Every Little Helps

This week the BBC ran a story that headlined on their News website as ‘Tesco customers overcharged by out of date offers’. Their reporter found that 33 out of the 50 stores he visited had failed to remove special offer notices from their shelves long after those offers expired. He was particularly unimpressed to find one offer still masquerading as current a full month after he drew it to one store’s attention. Likely outcome? Lots of shoppers who bought stuff they might not have, because they thought they would be getting a bargain.

How often do you check your receipt for inaccuracies? Myself, rarely. If I’ve only a few items to put through I might be able to check what’s being scanned, but when it’s a full monthly shop tearing past my eyes at high speed I’ll be too busy packing to watch the display. Perhaps the self-service till users have the right idea here, then – though I still maintain I’d rather talk to a living, breathing, employed person when I go shopping.

In Tesco’s defence their staff did honour these discounts once they’d been pointed out – but what a dreadful position for till staff to be put in, and what a slapdash approach to customer service this represents. Hands up if, like me, you’re beginning to wonder whether those stocked-up tins and packets were such a bargain after all. Bet it’s not just Tesco, either.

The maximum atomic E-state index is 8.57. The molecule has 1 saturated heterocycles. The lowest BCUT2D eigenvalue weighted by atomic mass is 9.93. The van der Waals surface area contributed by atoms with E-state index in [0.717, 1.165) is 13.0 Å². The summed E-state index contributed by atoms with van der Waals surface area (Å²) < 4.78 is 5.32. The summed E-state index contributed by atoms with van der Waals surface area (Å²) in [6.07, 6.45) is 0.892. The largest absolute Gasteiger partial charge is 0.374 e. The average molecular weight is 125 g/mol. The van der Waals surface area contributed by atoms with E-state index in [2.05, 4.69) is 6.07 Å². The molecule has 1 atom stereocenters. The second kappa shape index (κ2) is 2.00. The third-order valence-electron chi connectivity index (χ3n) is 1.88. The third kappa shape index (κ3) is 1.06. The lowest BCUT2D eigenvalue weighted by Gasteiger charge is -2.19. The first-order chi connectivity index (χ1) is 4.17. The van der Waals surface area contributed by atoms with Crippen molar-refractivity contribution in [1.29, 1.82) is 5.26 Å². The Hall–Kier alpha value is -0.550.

So here’s a timely reminder to businesses everywhere. The trust our customers place in us is hard won, and we play fast and loose with it at our peril. The information we give our customers must, at all times, be AEIOU:

  • Accurate
  • Easy to understand
  • In date
  • Out there where it can be seen
  • Upheld and honoured

No one’s suggesting that Tesco was trying it on, but in a year that’s rapidly becoming defined by ‘alternative facts’ we, the general public, could be forgiven for feeling that honesty, integrity and looking out for each other might be getting trodden underfoot, just a little.

Organisations large and small do well to heed the advice of my dear old Dad. As he would say: “It’s good to keep the moral high ground; the view from up there is lovely!” And climbing back up from the foothills can take a long, long time.

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